That last photo foreshadowed a little too perfectly what the following week and a half held for me. I got some sort of parasite in Mexico, and once the Imodium [that I never should have taken] wore off, I was in hell. I couldn't leave the house, I couldn't eat or drink anything that wasn't water, apple juice, chicken broth, and occasional crackers. I ended up at the school urgent care getting IV fluids one day, then at the emergency room in the middle of the night the next day shitting blood and in more pain than I've ever been in in my life barring that time I had a kidney stone. But even that pain didn't last as long as this did. None of my friends were around or available at 10pm when I had to go to the ER, so I took an Uber there. And there is a cluster of like seven hospitals a few blocks from my house in the East Hollywood/Los Feliz area and I wasn't sure which to go to, so my mom Yelped them for me. The 21st century is so weird and confusing. The only time I ever regret living alone and not having a significant other is when I'm terribly ill and physically cannot take care of myself. But fortunately my best friend rushed down from Topanga Canyon after her theater rehearsal and stayed in the hospital with me most of the night. They tested my blood, urine, and poop and to this day the results are still inconclusive. One of the funniest moments was after N left and I was on Whatsapp or Facebook Messenger or something at 2am in my hospital bed texting my other best friend who is currently on the other side of the world in the Peace Corps in Indonesia and who was, at that same moment, also suffering from a terrible stomach problem that had very similar symptoms. But because of cell phones and internet, we were able to be in the exact same pain together from thousands of miles and multiple time zones away.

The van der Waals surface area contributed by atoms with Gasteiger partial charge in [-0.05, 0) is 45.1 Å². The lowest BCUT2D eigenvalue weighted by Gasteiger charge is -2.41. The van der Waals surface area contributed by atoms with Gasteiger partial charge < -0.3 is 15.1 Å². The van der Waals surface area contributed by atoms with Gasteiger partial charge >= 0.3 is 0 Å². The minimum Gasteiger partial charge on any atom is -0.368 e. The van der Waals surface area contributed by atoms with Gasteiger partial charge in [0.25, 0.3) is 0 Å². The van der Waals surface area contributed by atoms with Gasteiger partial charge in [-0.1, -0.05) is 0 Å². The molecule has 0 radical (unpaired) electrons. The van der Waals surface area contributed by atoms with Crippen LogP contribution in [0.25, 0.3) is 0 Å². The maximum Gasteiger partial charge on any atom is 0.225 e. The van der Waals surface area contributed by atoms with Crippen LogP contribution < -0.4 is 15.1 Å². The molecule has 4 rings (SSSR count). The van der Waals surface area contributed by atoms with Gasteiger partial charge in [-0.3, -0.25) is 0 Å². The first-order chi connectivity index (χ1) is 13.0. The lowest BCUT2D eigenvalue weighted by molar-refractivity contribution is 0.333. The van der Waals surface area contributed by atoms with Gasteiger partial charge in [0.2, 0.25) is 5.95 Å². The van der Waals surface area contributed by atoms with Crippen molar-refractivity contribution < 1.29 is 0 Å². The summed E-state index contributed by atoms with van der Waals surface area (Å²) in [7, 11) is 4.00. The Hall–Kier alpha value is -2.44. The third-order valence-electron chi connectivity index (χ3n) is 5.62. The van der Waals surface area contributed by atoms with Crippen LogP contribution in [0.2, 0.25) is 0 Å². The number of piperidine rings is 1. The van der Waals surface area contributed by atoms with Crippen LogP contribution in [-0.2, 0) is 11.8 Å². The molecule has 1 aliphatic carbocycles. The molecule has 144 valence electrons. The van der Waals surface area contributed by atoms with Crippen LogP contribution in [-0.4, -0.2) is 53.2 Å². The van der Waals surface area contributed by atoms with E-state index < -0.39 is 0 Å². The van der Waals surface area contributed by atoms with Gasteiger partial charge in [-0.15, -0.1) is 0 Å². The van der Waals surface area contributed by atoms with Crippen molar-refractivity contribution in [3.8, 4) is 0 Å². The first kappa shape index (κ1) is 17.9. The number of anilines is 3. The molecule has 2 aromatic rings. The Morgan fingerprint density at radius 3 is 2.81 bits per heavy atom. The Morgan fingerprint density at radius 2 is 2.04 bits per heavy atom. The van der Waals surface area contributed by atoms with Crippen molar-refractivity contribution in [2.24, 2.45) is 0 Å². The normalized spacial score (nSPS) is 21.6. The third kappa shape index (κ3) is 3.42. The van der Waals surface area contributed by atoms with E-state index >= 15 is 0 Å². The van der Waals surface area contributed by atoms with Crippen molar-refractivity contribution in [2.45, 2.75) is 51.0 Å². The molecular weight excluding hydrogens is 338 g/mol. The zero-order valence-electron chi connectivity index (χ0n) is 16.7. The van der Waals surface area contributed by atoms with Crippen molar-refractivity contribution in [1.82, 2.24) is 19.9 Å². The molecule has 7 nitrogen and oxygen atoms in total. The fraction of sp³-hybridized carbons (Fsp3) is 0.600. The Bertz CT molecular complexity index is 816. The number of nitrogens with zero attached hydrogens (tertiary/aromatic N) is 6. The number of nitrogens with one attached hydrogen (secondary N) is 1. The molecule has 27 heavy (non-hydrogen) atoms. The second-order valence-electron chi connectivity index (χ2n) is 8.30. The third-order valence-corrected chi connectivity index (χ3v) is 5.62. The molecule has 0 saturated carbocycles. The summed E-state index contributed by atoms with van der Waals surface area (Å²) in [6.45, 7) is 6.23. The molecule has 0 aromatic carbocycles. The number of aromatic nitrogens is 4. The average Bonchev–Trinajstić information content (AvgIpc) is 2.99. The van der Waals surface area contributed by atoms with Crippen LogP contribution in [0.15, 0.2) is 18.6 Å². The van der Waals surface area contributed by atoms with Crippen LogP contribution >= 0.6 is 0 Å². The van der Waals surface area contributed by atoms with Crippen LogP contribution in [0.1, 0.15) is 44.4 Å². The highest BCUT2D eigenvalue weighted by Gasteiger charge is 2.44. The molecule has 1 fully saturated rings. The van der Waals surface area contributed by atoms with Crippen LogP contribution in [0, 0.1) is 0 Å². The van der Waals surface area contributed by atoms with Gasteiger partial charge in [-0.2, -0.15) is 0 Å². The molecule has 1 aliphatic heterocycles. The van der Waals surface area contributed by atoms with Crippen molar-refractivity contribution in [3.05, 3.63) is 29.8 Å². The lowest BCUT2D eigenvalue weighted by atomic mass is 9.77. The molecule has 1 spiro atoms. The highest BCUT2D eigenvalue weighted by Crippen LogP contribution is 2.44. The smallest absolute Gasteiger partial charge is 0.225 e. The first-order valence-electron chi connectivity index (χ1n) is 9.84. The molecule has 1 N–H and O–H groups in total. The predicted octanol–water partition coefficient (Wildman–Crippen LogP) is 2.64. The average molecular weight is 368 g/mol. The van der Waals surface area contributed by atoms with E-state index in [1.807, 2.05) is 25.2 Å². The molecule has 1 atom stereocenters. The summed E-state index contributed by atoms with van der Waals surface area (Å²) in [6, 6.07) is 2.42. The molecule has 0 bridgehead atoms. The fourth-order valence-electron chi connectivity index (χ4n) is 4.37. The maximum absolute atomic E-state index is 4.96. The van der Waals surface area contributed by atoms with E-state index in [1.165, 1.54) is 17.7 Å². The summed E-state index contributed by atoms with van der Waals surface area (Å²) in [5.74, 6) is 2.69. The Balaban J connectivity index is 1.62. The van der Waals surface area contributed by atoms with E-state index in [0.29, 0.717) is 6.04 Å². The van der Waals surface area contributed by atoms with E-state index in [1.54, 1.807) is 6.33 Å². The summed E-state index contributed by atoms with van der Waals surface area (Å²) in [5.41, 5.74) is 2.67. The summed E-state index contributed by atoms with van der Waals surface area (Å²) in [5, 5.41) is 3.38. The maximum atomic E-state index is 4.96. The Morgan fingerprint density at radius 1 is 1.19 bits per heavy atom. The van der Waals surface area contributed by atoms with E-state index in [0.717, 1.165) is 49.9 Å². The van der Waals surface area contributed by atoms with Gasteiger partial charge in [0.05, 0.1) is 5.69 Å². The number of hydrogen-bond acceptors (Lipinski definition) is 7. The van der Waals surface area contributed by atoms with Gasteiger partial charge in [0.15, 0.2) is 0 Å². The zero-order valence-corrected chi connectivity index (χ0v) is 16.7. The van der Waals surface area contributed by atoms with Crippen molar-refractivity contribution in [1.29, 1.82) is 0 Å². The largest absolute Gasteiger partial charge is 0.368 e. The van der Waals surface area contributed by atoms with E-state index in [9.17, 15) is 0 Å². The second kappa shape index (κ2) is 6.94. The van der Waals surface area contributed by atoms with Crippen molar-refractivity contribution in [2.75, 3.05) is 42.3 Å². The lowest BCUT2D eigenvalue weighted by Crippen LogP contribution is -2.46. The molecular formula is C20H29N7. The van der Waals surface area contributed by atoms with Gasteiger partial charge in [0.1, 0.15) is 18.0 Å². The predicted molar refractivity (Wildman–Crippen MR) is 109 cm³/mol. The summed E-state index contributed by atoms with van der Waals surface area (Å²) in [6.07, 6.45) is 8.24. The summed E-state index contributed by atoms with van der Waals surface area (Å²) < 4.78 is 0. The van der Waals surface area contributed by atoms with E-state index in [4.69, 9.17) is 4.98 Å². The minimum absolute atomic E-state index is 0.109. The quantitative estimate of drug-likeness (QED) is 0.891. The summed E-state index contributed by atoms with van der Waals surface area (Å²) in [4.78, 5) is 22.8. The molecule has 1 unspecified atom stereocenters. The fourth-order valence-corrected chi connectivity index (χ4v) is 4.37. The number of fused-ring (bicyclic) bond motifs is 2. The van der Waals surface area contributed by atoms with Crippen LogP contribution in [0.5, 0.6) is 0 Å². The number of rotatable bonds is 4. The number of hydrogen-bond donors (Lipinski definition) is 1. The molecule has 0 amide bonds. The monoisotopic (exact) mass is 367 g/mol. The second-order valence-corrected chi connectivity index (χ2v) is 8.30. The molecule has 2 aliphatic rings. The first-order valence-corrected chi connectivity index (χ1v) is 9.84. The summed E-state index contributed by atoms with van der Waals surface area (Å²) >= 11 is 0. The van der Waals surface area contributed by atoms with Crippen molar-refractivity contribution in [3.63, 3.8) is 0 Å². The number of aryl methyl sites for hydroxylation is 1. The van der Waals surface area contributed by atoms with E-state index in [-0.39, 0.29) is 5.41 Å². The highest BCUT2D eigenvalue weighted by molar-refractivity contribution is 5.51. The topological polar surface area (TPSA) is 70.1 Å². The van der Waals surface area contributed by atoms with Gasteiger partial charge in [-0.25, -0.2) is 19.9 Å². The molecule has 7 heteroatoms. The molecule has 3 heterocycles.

I am not someone who does sitting still very well, so the week that I had to spend doing practically nothing at home was miserable. I couldn't even really write or work because the computer screen made me dizzy. So did reading for long periods. So I basically just watched Friday Night Lights, complained on the phone to people I love, read in little spurts, took small walks around my neighborhood, drank water and apple juice, and went to the bathroom. Fortunately, the day my birthday arrived, June 24th, I was basically recovered. So I woke up early and hiked to Griffith Observatory with my yoga instructor/good friend M, then returned home to find that some advertising people hung bags of tiny boxes of cereal from all the doors in my bungalow complex. I discovered the Time Warner guy at my house for an appointment I didn't actually make, but it worked out because he ended up giving me 3x faster internet for $20 less per month. After that, I went to my first yoga class since before I was sick, taught by M. I was born at 3:27pm Mountain Time on the 24th, which is 2:27pm Pacific Time. So at the exact time of my birth 26 years later, I was in final savasana on the floor of my yoga studio in Hollywood with one of my closest friends, closing out a wonderful hour of practice, after which I was reborn into the world, finally not sick, finally rested, finally relaxed, finally at peace. After yoga, I grabbed some real people food quickly, then met L at the spa in Ktown for the best 3 hour spa experience ever. We rushed home, showered, changed, and my best friend rocked up to my street in her red hot Mini Cooper and drove me up to meet all my friends at The Alcove in Los Feliz for dinner. We closed the place down. I ate three desserts and nothing bad happened to my stomach. It was a miracle. I've had a lot of amazing, wonderful birthdays, but in so many ways, this one was the best and the most important because it was the most relaxed, the most down to earth, and I was the most stable and happy I've ever been on a birthday. No alcohol was even needed to celebrate [which is good because my stomach wouldn't have been ready for it]. It solidified my life in LA in the best way.